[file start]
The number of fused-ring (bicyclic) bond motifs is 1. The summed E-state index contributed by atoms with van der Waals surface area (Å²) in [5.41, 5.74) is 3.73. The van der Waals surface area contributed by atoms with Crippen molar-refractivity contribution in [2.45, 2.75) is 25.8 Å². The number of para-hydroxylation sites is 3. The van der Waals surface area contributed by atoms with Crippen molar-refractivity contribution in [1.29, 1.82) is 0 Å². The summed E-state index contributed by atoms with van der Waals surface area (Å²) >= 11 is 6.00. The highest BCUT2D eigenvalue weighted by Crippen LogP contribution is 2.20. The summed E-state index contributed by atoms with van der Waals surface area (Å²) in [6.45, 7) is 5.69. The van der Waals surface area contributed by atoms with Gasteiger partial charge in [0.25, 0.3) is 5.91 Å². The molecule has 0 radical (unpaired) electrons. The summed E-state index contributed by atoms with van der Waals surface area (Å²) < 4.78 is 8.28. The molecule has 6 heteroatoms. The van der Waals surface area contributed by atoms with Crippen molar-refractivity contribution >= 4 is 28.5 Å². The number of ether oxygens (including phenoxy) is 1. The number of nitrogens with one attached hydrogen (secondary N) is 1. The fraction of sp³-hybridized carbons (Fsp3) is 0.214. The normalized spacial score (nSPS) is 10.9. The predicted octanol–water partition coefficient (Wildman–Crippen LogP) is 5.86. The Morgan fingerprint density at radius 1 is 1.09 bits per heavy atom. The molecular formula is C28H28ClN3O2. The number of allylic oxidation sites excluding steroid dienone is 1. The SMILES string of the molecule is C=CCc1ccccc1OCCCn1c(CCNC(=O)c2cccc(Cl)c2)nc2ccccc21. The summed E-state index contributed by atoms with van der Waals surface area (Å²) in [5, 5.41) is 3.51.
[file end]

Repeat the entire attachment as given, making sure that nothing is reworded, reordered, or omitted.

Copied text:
The number of fused-ring (bicyclic) bond motifs is 1. The summed E-state index contributed by atoms with van der Waals surface area (Å²) in [5.41, 5.74) is 3.73. The van der Waals surface area contributed by atoms with Crippen molar-refractivity contribution in [2.45, 2.75) is 25.8 Å². The number of para-hydroxylation sites is 3. The van der Waals surface area contributed by atoms with Crippen molar-refractivity contribution in [1.29, 1.82) is 0 Å². The summed E-state index contributed by atoms with van der Waals surface area (Å²) >= 11 is 6.00. The highest BCUT2D eigenvalue weighted by Crippen LogP contribution is 2.20. The summed E-state index contributed by atoms with van der Waals surface area (Å²) in [6.45, 7) is 5.69. The van der Waals surface area contributed by atoms with Gasteiger partial charge in [0.25, 0.3) is 5.91 Å². The molecule has 0 radical (unpaired) electrons. The summed E-state index contributed by atoms with van der Waals surface area (Å²) < 4.78 is 8.28. The molecule has 6 heteroatoms. The van der Waals surface area contributed by atoms with Crippen molar-refractivity contribution >= 4 is 28.5 Å². The number of ether oxygens (including phenoxy) is 1. The number of nitrogens with one attached hydrogen (secondary N) is 1. The fraction of sp³-hybridized carbons (Fsp3) is 0.214. The normalized spacial score (nSPS) is 10.9. The predicted octanol–water partition coefficient (Wildman–Crippen LogP) is 5.86. The Morgan fingerprint density at radius 1 is 1.09 bits per heavy atom. The molecular formula is C28H28ClN3O2. The number of allylic oxidation sites excluding steroid dienone is 1. The SMILES string of the molecule is C=CCc1ccccc1OCCCn1c(CCNC(=O)c2cccc(Cl)c2)nc2ccccc21. The summed E-state index contributed by atoms with van der Waals surface area (Å²) in [5, 5.41) is 3.51.